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Supply Chain Management A Learning Perspective

Lecture 2

Professor Bowon Kim KAIST Business School

© 2014 Bowon Kim

Management Capability

Capability is the firm’s ability to do something effectively.

Hayes and Pisano (1996) defined capabilities as the activities a firm can do better than its competitors.

Without capability, the firm cannot enjoy competitive advantage.

Reference

Bowon Kim & Chulsoon Park (2013): Firms’ integrating efforts to mitigate the tradeoff between controllability and flexibility, International Journal of Production Research, 51:4,

1258-1278.

Controllability versus Flexibility

Narasimhan et al. (2005) posited four performance capabilities: new product development, flexibility, efficiency, and market-based performance.

Kim (2005) developed a framework that further separates various firm capabilities into three categories:

controllability, flexibility, and integrating capability.

Controllability versus Flexibility

Controllability is the firm’s ability to control its processes.

Its primary objective is to achieve superb efficiency that minimizes cost and maximizes accuracy and productivity.

It often requires the ability to meet the specification exactly as demanded by the customer, thus enabling the firm to tightly control its processes.

Controllability versus Flexibility

Flexibility is the firm’s ability to cope with uncertainties, both internal and external.

It refers to the firm’s ability to change or react, incurring few penalties in time, effort, cost, or performance, as well as to respond effectively to changing circumstances.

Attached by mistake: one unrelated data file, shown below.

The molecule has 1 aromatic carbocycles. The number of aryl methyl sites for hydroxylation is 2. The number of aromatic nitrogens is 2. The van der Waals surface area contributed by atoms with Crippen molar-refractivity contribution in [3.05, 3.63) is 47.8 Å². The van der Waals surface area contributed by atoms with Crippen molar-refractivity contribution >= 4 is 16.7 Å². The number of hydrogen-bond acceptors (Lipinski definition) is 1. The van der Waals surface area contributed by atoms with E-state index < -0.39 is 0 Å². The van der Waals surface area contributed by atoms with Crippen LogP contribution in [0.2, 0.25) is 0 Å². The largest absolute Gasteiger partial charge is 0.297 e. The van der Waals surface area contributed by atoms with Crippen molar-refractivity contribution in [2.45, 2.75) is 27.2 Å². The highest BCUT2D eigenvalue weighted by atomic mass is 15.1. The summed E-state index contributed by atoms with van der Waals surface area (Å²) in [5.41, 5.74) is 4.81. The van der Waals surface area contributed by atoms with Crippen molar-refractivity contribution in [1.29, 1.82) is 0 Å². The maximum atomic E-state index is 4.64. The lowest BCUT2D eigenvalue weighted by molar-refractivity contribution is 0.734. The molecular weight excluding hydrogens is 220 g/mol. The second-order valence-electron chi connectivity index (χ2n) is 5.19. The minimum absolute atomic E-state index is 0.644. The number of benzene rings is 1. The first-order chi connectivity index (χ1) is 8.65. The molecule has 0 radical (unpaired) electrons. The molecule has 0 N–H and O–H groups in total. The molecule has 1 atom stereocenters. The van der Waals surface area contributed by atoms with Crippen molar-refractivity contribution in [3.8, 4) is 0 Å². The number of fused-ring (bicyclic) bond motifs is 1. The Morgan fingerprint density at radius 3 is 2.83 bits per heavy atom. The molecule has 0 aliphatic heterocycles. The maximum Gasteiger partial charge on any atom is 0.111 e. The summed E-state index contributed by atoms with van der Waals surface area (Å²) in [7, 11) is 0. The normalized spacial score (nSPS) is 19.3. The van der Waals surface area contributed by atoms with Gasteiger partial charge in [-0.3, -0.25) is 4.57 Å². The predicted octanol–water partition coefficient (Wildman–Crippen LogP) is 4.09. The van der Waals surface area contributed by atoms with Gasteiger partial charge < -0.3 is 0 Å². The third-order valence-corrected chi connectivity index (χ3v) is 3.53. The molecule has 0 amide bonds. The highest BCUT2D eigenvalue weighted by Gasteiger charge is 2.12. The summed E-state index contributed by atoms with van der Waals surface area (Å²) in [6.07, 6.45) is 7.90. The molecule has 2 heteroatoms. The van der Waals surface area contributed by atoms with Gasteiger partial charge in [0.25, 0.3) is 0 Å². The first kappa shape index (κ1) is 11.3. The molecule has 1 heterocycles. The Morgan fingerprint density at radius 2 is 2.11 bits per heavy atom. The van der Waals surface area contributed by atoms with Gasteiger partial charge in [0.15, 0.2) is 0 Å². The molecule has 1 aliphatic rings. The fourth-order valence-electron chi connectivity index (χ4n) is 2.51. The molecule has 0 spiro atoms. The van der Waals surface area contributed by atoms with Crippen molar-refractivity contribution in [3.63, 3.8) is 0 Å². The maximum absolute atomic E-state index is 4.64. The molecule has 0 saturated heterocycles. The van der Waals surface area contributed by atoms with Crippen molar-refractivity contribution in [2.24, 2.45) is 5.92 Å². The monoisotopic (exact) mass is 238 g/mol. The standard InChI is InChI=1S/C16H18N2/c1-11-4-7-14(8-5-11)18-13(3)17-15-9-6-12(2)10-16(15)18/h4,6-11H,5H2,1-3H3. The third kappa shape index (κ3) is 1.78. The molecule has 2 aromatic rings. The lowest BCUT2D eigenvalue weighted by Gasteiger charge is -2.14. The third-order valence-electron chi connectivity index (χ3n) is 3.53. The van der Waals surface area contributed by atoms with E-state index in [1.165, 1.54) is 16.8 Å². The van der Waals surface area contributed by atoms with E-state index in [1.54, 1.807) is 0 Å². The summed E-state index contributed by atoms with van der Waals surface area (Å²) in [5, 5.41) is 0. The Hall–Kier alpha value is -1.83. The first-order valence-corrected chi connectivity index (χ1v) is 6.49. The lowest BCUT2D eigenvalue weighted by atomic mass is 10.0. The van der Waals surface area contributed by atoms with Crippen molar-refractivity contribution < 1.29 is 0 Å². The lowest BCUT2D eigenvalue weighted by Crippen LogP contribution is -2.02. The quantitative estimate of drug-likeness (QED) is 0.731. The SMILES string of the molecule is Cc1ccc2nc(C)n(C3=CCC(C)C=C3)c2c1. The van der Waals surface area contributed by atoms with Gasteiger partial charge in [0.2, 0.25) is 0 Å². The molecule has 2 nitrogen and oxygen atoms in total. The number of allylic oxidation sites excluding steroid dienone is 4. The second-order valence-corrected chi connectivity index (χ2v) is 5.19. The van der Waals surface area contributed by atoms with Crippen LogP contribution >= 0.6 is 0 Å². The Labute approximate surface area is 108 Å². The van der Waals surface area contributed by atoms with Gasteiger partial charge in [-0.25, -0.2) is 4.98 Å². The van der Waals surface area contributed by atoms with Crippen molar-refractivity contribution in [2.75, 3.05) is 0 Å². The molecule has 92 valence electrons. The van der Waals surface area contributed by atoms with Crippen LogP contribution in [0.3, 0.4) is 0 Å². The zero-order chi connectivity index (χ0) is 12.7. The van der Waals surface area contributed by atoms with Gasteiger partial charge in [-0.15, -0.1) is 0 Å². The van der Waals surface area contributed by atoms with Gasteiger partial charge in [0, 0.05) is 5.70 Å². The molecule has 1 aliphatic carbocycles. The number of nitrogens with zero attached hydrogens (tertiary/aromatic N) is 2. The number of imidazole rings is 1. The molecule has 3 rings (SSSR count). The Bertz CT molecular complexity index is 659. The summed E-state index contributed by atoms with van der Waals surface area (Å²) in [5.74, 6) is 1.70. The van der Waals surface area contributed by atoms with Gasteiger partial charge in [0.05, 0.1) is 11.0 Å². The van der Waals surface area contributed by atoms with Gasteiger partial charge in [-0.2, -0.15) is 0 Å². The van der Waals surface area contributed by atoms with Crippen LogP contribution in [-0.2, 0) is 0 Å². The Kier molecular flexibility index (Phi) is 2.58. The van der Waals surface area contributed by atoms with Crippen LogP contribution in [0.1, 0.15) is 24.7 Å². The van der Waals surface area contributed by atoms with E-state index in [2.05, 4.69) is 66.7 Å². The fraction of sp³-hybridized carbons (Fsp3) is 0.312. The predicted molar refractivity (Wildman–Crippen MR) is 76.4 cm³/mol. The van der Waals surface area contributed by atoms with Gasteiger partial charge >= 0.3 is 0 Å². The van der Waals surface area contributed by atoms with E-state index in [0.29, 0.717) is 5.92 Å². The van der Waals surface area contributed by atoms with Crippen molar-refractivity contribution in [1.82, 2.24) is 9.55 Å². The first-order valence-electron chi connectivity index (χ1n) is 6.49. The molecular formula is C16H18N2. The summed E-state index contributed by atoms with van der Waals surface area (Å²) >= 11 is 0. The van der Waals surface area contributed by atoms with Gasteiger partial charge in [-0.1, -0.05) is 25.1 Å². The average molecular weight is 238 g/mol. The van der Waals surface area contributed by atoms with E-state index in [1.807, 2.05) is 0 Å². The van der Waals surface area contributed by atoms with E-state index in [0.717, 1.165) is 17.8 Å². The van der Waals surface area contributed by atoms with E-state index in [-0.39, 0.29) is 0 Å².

Over time, it is clear that the interest in manufacturing flexibility has evolved from that of an intra-firm to an inter- firm relationship.

Tradeoff between Capabilities

Short-term relationship between capabilities

Is there any relationship between these capabilities?

  • Skinner (1969) first postulated a trade-off relationship between competitive priorities, i.e., operations performances.

  • A case at 3M, where the company was struggling with the conflicting relationship between efficiency and flexibility

  • Another empirical evidence – a clear inverse relationship between cost and flexibility.

Key questions

  • First, is there an inherent tradeoff relationship between controllability and flexibility?

  • Second, does the firms integrating effort enable it to overcome such a tradeoff relationship, making it possible to improve both controllability and flexibility simultaneously?

Tradeoff between Capabilities

Flexibility F 1 F 2 R 1 C 1 C 2 Controllability
Flexibility
F
1
F
2
R 1
C 1
C 2
Controllability

Integrating Capability

Controllability

   
Integrating Capability Controllability Tradeoff Relationship Flexibility

Tradeoff

Relationship

Integrating Capability Controllability Tradeoff Relationship Flexibility
   

Flexibility

Integrating Capability Controllability Tradeoff Relationship Flexibility
Integrating Capability Controllability Tradeoff Relationship Flexibility

Integrating Capability

Integrating capability is firm’s ability to integrate and coordinate diverse functions and parts of its value chain, embodied in overall operations effectiveness and new product innovation.

Firm’s ability to integrate various activities, both internal and external to the firm, in order to achieve optimal coordination between supply chain partners.